Edit Blog Post
Published: September 30th 2010
Santa Barbara sunset
Santa Barbara sunset
Rise up nimbly
and go on your strange journey
to the ocean of meanings.
The stream knows
it can't stay on the mountain.
Leave and don't look away
from the sun as you go,
in whose light
you're sometimes crescent,
Was that nimbly that I left my beloved Mission Canyon home with views of the mountains and ocean and sounds of birds, frogs, coyotes and the Mission Creek? One minute, I was out the door with excitement after reading of South American adventures, while the next, I couldn’t imagine leaving my friends and the deer, bobcats and coyote who visited my mountain abode. I hate leaving, but I love arriving in new places.
After all, I lived in Santa Barbara, the Garden City of eternal spring where I stepped out my door and was on a mountain trail or drove ten minutes and was at my favorite dog beach. What could be better than the patios, paseos, and red-tiled roofs? I knew the passing of seasons by which flowering trees were in bloom; ah, yellow acacia--time for my Pisces birthday.
Yet a year before, I had once again been evacuated from my canyon
Queen of the missons
home as a fire raged in the foothills. As the evening news showed the Jesusita fire consume the house next door and inhale our trees and hedges, a seed was planted, “Ah, no house, no more possessions; I’ll head to South America.”
However, the fire only licked our doors, so I stayed to watch the rebirth of the barren, ash-covered hills. As so often is the case, we were graced with unimagined silver linings of the clouds of destruction. Winter rains hastened the forests’ regrowth and domestic sunflowers and morning glories migrated up to the mountains. Then spring was a riot of wildflowers.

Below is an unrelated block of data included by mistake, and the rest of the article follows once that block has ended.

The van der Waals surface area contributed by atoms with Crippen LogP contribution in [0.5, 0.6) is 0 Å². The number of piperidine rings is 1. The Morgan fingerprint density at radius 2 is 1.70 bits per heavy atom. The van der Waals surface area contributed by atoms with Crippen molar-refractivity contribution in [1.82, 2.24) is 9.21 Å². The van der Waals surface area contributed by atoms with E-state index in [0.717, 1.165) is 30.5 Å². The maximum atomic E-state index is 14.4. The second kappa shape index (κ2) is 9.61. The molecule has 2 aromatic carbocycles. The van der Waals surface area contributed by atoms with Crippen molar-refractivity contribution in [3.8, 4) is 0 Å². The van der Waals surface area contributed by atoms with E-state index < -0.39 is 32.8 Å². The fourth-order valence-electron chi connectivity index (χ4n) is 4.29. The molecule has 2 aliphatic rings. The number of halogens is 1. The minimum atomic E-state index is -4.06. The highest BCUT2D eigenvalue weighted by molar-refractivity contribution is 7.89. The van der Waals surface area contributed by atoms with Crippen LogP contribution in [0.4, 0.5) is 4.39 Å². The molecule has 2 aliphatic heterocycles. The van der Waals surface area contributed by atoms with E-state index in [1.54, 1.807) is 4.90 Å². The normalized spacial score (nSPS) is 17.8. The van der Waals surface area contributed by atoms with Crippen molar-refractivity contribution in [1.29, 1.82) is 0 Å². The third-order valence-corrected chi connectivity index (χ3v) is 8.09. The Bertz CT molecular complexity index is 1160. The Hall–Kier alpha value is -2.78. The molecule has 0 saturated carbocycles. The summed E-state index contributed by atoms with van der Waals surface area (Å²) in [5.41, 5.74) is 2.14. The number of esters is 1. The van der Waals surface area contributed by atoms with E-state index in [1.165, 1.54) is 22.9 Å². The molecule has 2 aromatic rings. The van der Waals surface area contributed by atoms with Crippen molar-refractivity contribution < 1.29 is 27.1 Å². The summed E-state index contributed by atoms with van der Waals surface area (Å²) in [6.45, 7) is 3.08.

A second disaster helped the South American seed germinate and sprout. My beloved Santa Barbara City College, perched on the cliffs above the yacht harbor, was feeling the blows of California’s economic woes and having to cut classes in all departments.
My English as a Second Language classes disappeared and rather than trying to gain others, I decided to let those part-time teachers with children and mortgages take the classes, and I’d take money saved for my retirement, explore the Americas and have some great memories to treasure.
Dear friends helped me get
from my backyard
to South America
rid of lots of possessions and pack up and store the rest. When I return from two or three years of slow travel, I’ll hopefully rejoin my fabulous colleagues at SBCC and teach English to sweet, motivated, immigrant and foreign students. Hope springs eternal!
And as JRR Tolkkien succinctly said, “All who wander are not lost.” My journey will be filled with Rumi’s crescents and fulls, but I’ll keep my eyes on my inner sun and hopefully return to Santa Barbara with new meanings to this great adventure of life.
Tot: 2.376s; Tpl: 0.067s; cc: 11; qc: 30; dbt: 0.0345s; 2; m:saturn w:www (220.127.116.11); sld: 1;
; mem: 1.3mb